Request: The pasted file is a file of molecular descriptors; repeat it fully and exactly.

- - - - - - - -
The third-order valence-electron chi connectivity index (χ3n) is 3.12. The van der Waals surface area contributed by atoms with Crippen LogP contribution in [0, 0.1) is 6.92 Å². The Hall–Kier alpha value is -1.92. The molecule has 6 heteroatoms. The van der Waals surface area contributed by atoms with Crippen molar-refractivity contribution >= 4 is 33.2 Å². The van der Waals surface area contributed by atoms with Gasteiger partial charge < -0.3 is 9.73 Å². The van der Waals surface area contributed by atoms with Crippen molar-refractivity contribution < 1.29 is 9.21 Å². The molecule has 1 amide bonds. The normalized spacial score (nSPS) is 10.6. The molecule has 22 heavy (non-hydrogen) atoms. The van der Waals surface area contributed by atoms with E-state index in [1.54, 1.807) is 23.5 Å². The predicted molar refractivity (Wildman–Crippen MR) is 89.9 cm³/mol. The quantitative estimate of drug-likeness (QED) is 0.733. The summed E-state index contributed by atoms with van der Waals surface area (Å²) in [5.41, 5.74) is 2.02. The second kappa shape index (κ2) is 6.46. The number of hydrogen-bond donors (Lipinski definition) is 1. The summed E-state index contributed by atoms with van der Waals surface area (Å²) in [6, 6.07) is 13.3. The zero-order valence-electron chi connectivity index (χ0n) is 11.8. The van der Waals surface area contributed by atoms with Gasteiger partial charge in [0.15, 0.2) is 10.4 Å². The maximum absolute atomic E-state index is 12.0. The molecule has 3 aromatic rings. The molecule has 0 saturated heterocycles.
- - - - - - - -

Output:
The third-order valence-electron chi connectivity index (χ3n) is 3.12. The van der Waals surface area contributed by atoms with Crippen LogP contribution in [0, 0.1) is 6.92 Å². The Hall–Kier alpha value is -1.92. The molecule has 6 heteroatoms. The van der Waals surface area contributed by atoms with Crippen molar-refractivity contribution >= 4 is 33.2 Å². The van der Waals surface area contributed by atoms with Gasteiger partial charge < -0.3 is 9.73 Å². The van der Waals surface area contributed by atoms with Crippen molar-refractivity contribution < 1.29 is 9.21 Å². The molecule has 1 amide bonds. The normalized spacial score (nSPS) is 10.6. The molecule has 22 heavy (non-hydrogen) atoms. The van der Waals surface area contributed by atoms with E-state index in [1.54, 1.807) is 23.5 Å². The predicted molar refractivity (Wildman–Crippen MR) is 89.9 cm³/mol. The quantitative estimate of drug-likeness (QED) is 0.733. The summed E-state index contributed by atoms with van der Waals surface area (Å²) in [5.41, 5.74) is 2.02. The second kappa shape index (κ2) is 6.46. The number of hydrogen-bond donors (Lipinski definition) is 1. The summed E-state index contributed by atoms with van der Waals surface area (Å²) in [6, 6.07) is 13.3. The zero-order valence-electron chi connectivity index (χ0n) is 11.8. The van der Waals surface area contributed by atoms with Gasteiger partial charge in [0.15, 0.2) is 10.4 Å². The maximum absolute atomic E-state index is 12.0. The molecule has 3 aromatic rings. The molecule has 0 saturated heterocycles.